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Marengo calls for workers on Aug. 28

Red Hickman is coordinating the volunteer workforce in Marengo.
On May 30 of this year, a tornado ripped our small community of 900 assunder with tumultuous power. In less than two minutes, our peaceful community of Marengo was thrown into chaos. Homes were destroyed, multitudes of God’s beautiful trees were felled and shredded, and the hopes and dreams of many were dashed to pieces.
As the first shock of all this was just starting to settle in, help began to arrive. The wailing of sirens announced the arrival of firefighters and police officers who went door-to-door to check each home to make sure residents were safe and unharmed. They came from every community around. They swarmed over, around and through the debris and rubble, the trees and the brush that were haphazardly strewn everywhere. The power, phone, gas and water companies came and attempted to cut power to downed lines and broken pipes.
Then, the news teams came with their bright lights shining and cameras rolling. Reporters talked with anyone who would take time, trying to piece together what the community as a whole felt and experienced.
Along with the news media and cameras came literally hundreds of volunteers, each here for their own purpose, each trying to help in some way.
The American Red Cross and the Salvation Army also came, setting up shelters and registering victims so an accurate accounting could be maintained for each person. They fed the victims and the volunteers. They solicited donations of tools, food and water from neighboring businesses and communities, and directed volunteers to areas that needed help the most.
The National Guard came in. They cut and hauled away huge trees and stumps that were strewn everywhere. They cleared streets to allow access for rescue crews and emergency personnel. They assisted in traffic control and maintained a security curfew for the area. The Guard started early and stayed late, doing what they do best: giving 110 percent of themselves to help the community.
As the days went by, the reporters and their camera crews left, as did a large majority of the volunteers. It seemed as though the cameras leaving was their cue to leave also.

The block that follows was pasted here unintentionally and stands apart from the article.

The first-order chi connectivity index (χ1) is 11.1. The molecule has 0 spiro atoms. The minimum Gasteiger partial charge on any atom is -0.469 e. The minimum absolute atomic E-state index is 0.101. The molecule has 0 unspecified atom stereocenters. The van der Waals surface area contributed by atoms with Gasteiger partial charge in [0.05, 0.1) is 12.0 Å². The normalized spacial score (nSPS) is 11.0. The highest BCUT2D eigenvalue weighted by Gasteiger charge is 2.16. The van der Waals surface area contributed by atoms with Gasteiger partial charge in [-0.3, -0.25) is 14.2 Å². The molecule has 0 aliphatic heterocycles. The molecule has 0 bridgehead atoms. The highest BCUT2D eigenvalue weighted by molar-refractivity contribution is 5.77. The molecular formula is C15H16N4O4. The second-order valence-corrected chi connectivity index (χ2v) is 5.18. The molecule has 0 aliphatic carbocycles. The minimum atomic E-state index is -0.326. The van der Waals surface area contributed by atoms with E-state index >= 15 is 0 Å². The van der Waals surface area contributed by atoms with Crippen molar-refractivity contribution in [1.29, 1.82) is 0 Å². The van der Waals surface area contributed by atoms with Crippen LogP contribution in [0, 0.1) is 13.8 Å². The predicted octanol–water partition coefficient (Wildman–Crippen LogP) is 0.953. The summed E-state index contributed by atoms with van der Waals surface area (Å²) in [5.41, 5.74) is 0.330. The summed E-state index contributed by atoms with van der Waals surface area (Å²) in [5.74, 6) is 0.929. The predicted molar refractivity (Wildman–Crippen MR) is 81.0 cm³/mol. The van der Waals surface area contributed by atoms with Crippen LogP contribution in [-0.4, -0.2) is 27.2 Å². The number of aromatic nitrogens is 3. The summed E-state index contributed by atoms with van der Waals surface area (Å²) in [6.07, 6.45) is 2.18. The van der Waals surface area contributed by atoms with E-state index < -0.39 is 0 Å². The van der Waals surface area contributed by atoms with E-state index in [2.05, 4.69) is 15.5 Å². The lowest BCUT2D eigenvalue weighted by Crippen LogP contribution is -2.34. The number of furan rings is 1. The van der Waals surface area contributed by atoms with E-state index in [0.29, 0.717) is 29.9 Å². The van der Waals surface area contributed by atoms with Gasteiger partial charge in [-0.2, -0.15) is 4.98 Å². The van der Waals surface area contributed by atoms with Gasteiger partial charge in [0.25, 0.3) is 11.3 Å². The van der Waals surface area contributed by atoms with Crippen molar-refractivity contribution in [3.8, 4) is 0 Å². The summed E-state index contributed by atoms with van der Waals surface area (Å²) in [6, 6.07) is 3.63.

The National Guard finished the initial assault on the streets and trees, the Red Cross shut down its shelter, and the ‘initial disaster crews’ moved on to other areas and states that needed their help.
A resident asked me one evening, ‘Where are the volunteers now that the cameras are gone? Is the work over?’
The answer is NO.
Will it be done in a week or two or a month or two?
The answer is NO.
So what do we do now and where do we go from here? Is there no one who wants to help now that the cameras and publicity are gone? That answer is YES.
We have groups ranging from one person to 75 at a time. They come from as close as Depauw, just six miles away, to Cheyene, Wyo., 1,180 miles away. Volunteer work crews have come from almost every county in Indiana and cities and towns such as Albion, Anderson, Richmond, Madison, Elizabeth, Corydon, Paoli, Palmyra, Georgetown, Lanesville and New Salisbury, to name just some of them.
Organizations are gearing up to come to our aid; however, we can’t depend on everyone to do the work for us. We have to pull together and work together as a team to help each other and our community.
Do we need help? YES, all we can get. If people can come from across the country from places like Illinois, North Carolina, Michigan or Wyoming, can’t we come from across the county or even neighboring counties and cities and towns to donate one day of our time to help our fellow citizens?
Some people need a little nudge to help them decide to do something, so, here’s the nudge. On Saturday, Aug. 28, we are having ‘Crawford County Day.’ This will be a community work day to help our friends and neighbors. This will be a day of work and clean-up in Marengo.
All you need to do is come to the volunteer center behind the Town Hall in Marengo ready to work with others as a team. We will start at 9 a.m. (fast time). Around 12:30 we will all meet at the Legion Park in Marengo, and you will be served a picnic-style lunch.
At this point, you will learn the answer to the question: Where are the volunteers? They will be sitting all around you, doing just as you are, resting in the fact that YOU are the volunteers.
For more information on volunteering as an individual or group or providing needed equipment, call the volunteer center at 365-3284.

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